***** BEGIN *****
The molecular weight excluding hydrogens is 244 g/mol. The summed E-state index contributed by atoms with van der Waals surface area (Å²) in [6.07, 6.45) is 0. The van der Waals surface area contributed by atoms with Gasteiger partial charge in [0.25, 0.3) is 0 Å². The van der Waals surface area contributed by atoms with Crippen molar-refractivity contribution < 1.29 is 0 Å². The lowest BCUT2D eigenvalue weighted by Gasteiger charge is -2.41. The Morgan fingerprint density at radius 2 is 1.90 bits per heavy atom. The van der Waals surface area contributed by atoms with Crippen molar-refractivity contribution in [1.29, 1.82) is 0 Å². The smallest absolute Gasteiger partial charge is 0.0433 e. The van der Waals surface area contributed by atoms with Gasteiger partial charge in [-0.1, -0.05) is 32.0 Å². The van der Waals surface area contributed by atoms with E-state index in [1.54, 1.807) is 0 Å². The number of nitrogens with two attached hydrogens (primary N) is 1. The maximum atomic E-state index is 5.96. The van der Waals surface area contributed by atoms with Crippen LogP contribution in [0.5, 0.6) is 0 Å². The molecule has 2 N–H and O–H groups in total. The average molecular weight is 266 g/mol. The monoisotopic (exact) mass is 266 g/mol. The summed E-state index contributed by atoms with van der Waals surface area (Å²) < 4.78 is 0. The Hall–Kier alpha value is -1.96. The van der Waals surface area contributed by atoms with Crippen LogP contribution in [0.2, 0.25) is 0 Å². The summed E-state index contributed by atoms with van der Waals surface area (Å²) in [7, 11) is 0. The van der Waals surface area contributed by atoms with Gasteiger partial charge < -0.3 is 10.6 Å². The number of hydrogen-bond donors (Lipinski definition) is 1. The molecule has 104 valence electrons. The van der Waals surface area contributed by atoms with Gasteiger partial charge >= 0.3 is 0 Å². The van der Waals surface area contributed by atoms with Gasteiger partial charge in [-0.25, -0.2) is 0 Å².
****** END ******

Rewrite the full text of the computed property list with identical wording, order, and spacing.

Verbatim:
The molecular weight excluding hydrogens is 244 g/mol. The summed E-state index contributed by atoms with van der Waals surface area (Å²) in [6.07, 6.45) is 0. The van der Waals surface area contributed by atoms with Gasteiger partial charge in [0.25, 0.3) is 0 Å². The van der Waals surface area contributed by atoms with Crippen molar-refractivity contribution < 1.29 is 0 Å². The lowest BCUT2D eigenvalue weighted by Gasteiger charge is -2.41. The Morgan fingerprint density at radius 2 is 1.90 bits per heavy atom. The van der Waals surface area contributed by atoms with Crippen molar-refractivity contribution in [1.29, 1.82) is 0 Å². The smallest absolute Gasteiger partial charge is 0.0433 e. The van der Waals surface area contributed by atoms with Gasteiger partial charge in [-0.1, -0.05) is 32.0 Å². The van der Waals surface area contributed by atoms with E-state index in [1.54, 1.807) is 0 Å². The number of nitrogens with two attached hydrogens (primary N) is 1. The maximum atomic E-state index is 5.96. The van der Waals surface area contributed by atoms with Crippen LogP contribution in [0.5, 0.6) is 0 Å². The molecule has 2 N–H and O–H groups in total. The average molecular weight is 266 g/mol. The monoisotopic (exact) mass is 266 g/mol. The summed E-state index contributed by atoms with van der Waals surface area (Å²) < 4.78 is 0. The Hall–Kier alpha value is -1.96. The van der Waals surface area contributed by atoms with Crippen LogP contribution in [0.2, 0.25) is 0 Å². The summed E-state index contributed by atoms with van der Waals surface area (Å²) in [7, 11) is 0. The van der Waals surface area contributed by atoms with Gasteiger partial charge < -0.3 is 10.6 Å². The number of hydrogen-bond donors (Lipinski definition) is 1. The molecule has 104 valence electrons. The van der Waals surface area contributed by atoms with Gasteiger partial charge >= 0.3 is 0 Å². The van der Waals surface area contributed by atoms with Gasteiger partial charge in [-0.25, -0.2) is 0 Å².